Crime-Spree Player Loses Again in Ninth Circuit

     SEATTLE (CN) — The en banc Ninth Circuit ruled that prosecutors’ failure to disclose a witness’s plea agreement is not enough to warrant a new trial for a man convicted of taking part in a spree of armed robberies.
     Joshua Frost was found guilty in 2003 of participating in an 11-day string of robberies and a burglary.
     Frost’s attorney argued during trial that other people forced his client to commit the crimes, and that they had threatened to kill him and his family.
     The King County Superior Court refused to allow Frost’s attorney to raise alternative arguments. The Washington Supreme Court said that was a mistake, but it found the error was harmless.
     Frost has also argued that the prosecution withheld information that would have undermined the testimony of witness Edward Shaw, who testified in exchange for a plea agreement for a domestic violence charge.
     At trial, prosecutors showed an unsigned plea agreement for an illegal drug and firearm charge against Shaw, but the domestic-violence plea deal was not mentioned.
     Years of records requests from Frost did not turn up any documents he was looking for that would show “any special treatment [Shaw] was given” for cooperating with the prosecution relating to Shaw’s domestic violence case.
     Frost’s federal public defender, who represented him in his habeas challenge, found the previously undisclosed plea agreements in 2009 and filed a personal restraint petition.
     The state supreme court denied the petition as untimely, and both a magistrate and federal judge concluded that the prosecution had not made “persistent efforts to suppress” the disputed evidence.
     In an amended opinion filed Monday, the full Ninth Circuit unanimously held that there is not a “reasonable probability” that the outcome of Frost’s trial would have changed if the jury knew about Shaw’s plea agreement.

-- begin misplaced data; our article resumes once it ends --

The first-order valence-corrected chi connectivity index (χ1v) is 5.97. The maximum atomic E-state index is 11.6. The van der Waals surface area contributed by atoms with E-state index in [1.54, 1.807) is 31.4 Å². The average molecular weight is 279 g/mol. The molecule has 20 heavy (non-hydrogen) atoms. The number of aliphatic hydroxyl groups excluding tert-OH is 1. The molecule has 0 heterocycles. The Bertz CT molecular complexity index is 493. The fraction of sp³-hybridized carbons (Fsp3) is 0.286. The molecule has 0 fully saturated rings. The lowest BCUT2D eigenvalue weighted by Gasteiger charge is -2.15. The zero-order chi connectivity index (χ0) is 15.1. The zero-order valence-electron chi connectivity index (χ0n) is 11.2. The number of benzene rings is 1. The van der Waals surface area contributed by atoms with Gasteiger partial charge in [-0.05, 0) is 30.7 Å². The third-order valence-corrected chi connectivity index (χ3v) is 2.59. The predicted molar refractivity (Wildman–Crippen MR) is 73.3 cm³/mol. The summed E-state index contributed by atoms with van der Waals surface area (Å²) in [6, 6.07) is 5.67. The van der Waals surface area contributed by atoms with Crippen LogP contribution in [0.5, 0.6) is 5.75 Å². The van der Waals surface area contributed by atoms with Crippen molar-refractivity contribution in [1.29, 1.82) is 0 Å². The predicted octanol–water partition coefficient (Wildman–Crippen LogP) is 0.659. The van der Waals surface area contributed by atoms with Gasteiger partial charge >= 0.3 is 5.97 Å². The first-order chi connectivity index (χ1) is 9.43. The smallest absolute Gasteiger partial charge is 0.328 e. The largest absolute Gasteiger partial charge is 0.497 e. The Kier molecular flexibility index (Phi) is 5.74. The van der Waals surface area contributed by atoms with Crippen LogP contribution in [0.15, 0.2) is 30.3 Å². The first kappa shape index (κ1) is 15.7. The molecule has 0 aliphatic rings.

“While Frost could have shown that Shaw was a bad guy because he not only unlawfully possessed a firearm and drugs but also assaulted his girlfriend, it wouldn’t have gotten him far,” Judge Alex Kozinski wrote for the en banc panel. “The jury already knew that Shaw received benefits in exchange for his testimony.”
     Kozinski also noted that evidence of the domestic-violence plea agreement would have been undercut by Frost’s testimony, “which cast doubt on his duress defense.”
     Frost had admitted at trial that he was left alone while his accomplices committed one robbery, and he “didn’t have a good answer for why he didn’t attempt to escape,” according to the 15-page ruling.
     The Ninth Circuit had previously ruled against Frost in March, affirming the federal judge’s denial of habeas relief but finding that Frost can appeal possible constitutional violations.
     However, the San Francisco-based appeals court withdrew that opinion and replaced it after the dismissal of a grievance against then-prosecutor Zachary Wagnild, who had introduced the plea agreement against Shaw for illegal weapon and drugs.
     The original opinion was split 6-5 and included a dissent. Monday’s amended opinion is unanimous.
     In the March opinion, Kozinski suggested the fact that Shaw’s plea agreements were not filed until after Frost’s convictions “seems like more than carelessness on the prosecution’s part.”
     “There is cause to believe that the King County prosecuting attorney’s office violated Brady and Napue by willfully withholding evidence of Shaw’s domestic-violence plea deal and permitting Shaw to lie on the stand,” Kozinski said at the time.
     Those critiques are not included in the amended opinion.
     In an email to the Seattle Times in March, Wagnild, now a criminal defense attorney, denied withholding evidence.
     “As a prosecutor it was always my goal to provide criminal defendants with all of evidence that could in any way be conceived to be exculpatory or otherwise helpful to the defense,” Wagnild wrote.

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